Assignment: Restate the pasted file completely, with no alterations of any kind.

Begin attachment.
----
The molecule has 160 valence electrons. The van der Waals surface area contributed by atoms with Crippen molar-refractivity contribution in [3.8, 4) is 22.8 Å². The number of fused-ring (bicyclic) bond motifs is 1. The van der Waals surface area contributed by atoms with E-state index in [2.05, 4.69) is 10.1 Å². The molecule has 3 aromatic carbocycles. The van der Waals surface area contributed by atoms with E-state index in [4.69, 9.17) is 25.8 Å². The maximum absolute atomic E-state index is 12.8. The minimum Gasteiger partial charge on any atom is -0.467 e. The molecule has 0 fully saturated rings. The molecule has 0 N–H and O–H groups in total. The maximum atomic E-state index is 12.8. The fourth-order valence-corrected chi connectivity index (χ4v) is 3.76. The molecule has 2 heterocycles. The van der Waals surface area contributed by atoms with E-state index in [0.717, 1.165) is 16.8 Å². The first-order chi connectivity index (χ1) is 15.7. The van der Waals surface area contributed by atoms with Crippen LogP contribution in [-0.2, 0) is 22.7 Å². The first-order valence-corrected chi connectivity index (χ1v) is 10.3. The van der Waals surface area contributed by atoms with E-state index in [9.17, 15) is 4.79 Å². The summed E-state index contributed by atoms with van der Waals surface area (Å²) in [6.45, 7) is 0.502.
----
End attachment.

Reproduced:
The molecule has 160 valence electrons. The van der Waals surface area contributed by atoms with Crippen molar-refractivity contribution in [3.8, 4) is 22.8 Å². The number of fused-ring (bicyclic) bond motifs is 1. The van der Waals surface area contributed by atoms with E-state index in [2.05, 4.69) is 10.1 Å². The molecule has 3 aromatic carbocycles. The van der Waals surface area contributed by atoms with E-state index in [4.69, 9.17) is 25.8 Å². The maximum absolute atomic E-state index is 12.8. The minimum Gasteiger partial charge on any atom is -0.467 e. The molecule has 0 fully saturated rings. The molecule has 0 N–H and O–H groups in total. The maximum atomic E-state index is 12.8. The fourth-order valence-corrected chi connectivity index (χ4v) is 3.76. The molecule has 2 heterocycles. The van der Waals surface area contributed by atoms with E-state index in [0.717, 1.165) is 16.8 Å². The first-order chi connectivity index (χ1) is 15.7. The van der Waals surface area contributed by atoms with Crippen LogP contribution in [-0.2, 0) is 22.7 Å². The first-order valence-corrected chi connectivity index (χ1v) is 10.3. The van der Waals surface area contributed by atoms with E-state index in [9.17, 15) is 4.79 Å². The summed E-state index contributed by atoms with van der Waals surface area (Å²) in [6.45, 7) is 0.502.